It’s your moral obligation to follow the law and abide by your contracts, sure.
If you have a non-recourse loan, then it’s in your contract in black and white that you can walk away from that debt as long as you give up the collateral the contract secured. You and your debtor BOTH signed that contract.
If you live in a nation with bankruptcy laws that allow an insolvent individual to declare bankruptcy and have their remaining property liquidated to escape unmanageable debt, then this is a legal option written into the constitution, and hardly immoral.

Posted by RandomName2nd | Report as abusive

Statistically you will make more money with a college education than without (not sure if that equates to “a path to a better life”). But your mileage may vary widely; we do a lousy job of applying statistics to our individual circumstances. Field of study, college attended, intrinsic motivation, and just plain luck all play a part.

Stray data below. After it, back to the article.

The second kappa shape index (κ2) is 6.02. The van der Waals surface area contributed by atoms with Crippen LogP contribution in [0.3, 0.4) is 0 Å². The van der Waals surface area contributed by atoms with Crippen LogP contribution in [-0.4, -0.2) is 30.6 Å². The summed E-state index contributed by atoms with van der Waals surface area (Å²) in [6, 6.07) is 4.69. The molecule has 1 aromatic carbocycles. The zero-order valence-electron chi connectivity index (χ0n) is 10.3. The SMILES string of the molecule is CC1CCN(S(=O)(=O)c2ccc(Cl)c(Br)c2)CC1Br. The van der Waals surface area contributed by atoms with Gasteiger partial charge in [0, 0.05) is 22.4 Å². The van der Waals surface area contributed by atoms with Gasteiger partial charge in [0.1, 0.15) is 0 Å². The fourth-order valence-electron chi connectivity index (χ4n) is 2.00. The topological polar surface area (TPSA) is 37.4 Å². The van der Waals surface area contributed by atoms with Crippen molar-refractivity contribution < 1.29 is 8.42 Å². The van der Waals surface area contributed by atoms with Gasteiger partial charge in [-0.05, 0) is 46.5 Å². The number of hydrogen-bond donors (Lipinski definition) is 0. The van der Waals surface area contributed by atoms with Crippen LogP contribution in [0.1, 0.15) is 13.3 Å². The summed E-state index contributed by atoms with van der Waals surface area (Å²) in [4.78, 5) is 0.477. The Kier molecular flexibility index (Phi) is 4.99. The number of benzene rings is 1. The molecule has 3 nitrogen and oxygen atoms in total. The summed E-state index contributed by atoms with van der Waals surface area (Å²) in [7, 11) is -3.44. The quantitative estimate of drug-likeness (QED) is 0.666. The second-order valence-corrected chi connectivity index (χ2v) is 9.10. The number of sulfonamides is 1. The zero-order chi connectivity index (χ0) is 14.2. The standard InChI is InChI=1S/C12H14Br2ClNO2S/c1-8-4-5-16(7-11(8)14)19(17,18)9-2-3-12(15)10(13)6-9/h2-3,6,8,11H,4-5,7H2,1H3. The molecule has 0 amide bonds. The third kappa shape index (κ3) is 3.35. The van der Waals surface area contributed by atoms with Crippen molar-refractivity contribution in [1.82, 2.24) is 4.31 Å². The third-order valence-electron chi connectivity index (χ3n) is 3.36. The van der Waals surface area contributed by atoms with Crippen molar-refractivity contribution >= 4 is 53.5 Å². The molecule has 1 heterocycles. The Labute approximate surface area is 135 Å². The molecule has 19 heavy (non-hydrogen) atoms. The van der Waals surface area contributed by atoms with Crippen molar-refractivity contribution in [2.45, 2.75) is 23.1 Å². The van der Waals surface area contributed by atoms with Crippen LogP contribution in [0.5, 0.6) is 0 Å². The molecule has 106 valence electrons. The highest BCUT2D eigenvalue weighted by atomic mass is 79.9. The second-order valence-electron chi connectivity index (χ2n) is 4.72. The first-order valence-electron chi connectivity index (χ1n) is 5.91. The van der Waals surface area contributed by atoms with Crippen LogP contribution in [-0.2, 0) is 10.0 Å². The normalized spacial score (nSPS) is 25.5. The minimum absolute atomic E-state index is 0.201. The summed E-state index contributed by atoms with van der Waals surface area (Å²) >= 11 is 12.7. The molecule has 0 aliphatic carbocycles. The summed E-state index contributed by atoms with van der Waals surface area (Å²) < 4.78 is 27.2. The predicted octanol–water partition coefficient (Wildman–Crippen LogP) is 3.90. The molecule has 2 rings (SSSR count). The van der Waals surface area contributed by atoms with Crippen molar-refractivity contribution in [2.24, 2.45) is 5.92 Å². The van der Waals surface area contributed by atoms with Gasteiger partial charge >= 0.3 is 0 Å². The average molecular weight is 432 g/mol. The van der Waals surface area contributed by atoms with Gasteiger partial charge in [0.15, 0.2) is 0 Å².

Posted by Curmudgeon | Report as abusive

Nice article.

Just one issue, when you state:

“Because student loan debt isn’t dischargeable in bankruptcy, historically, people have been unwilling to walk away from it.”

The truth is that only 3% of federal student loans were not being repaid before they were made non-dischargeable in 1976. So, while your theory explaining why people don’t walk away from college debt appeals to the moralistic depiction of people as amoral(like-a-corporation), it cannot be proven; and insofar as history is concerned, it is largely false.

Interesting to note that it was since about the same years that the cost of college tuition grew 400 fold in 40 years. It could be said that it was just such change that allowed colleges to inflate their costs.